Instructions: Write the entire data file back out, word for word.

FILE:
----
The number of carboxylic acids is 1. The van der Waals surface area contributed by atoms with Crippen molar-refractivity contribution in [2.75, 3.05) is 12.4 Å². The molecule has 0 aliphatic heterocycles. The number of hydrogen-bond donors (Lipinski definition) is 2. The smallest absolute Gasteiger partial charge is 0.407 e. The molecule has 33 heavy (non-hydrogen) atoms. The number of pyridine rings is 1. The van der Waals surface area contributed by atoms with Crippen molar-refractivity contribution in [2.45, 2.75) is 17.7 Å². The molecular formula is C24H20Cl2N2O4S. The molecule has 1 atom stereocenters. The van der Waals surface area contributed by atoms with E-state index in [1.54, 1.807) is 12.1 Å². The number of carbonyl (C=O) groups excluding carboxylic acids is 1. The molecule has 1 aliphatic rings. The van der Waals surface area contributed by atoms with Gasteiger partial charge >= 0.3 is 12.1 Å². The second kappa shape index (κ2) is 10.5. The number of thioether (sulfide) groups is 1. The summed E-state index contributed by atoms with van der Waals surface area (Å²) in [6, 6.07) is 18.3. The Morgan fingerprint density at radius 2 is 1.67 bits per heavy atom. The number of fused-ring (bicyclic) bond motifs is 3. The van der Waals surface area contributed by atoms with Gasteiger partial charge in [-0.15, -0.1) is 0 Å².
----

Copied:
The number of carboxylic acids is 1. The van der Waals surface area contributed by atoms with Crippen molar-refractivity contribution in [2.75, 3.05) is 12.4 Å². The molecule has 0 aliphatic heterocycles. The number of hydrogen-bond donors (Lipinski definition) is 2. The smallest absolute Gasteiger partial charge is 0.407 e. The molecule has 33 heavy (non-hydrogen) atoms. The number of pyridine rings is 1. The van der Waals surface area contributed by atoms with Crippen molar-refractivity contribution in [2.45, 2.75) is 17.7 Å². The molecular formula is C24H20Cl2N2O4S. The molecule has 1 atom stereocenters. The van der Waals surface area contributed by atoms with E-state index in [1.54, 1.807) is 12.1 Å². The number of carbonyl (C=O) groups excluding carboxylic acids is 1. The molecule has 1 aliphatic rings. The van der Waals surface area contributed by atoms with Gasteiger partial charge >= 0.3 is 12.1 Å². The second kappa shape index (κ2) is 10.5. The number of thioether (sulfide) groups is 1. The summed E-state index contributed by atoms with van der Waals surface area (Å²) in [6, 6.07) is 18.3. The Morgan fingerprint density at radius 2 is 1.67 bits per heavy atom. The number of fused-ring (bicyclic) bond motifs is 3. The van der Waals surface area contributed by atoms with Gasteiger partial charge in [-0.15, -0.1) is 0 Å².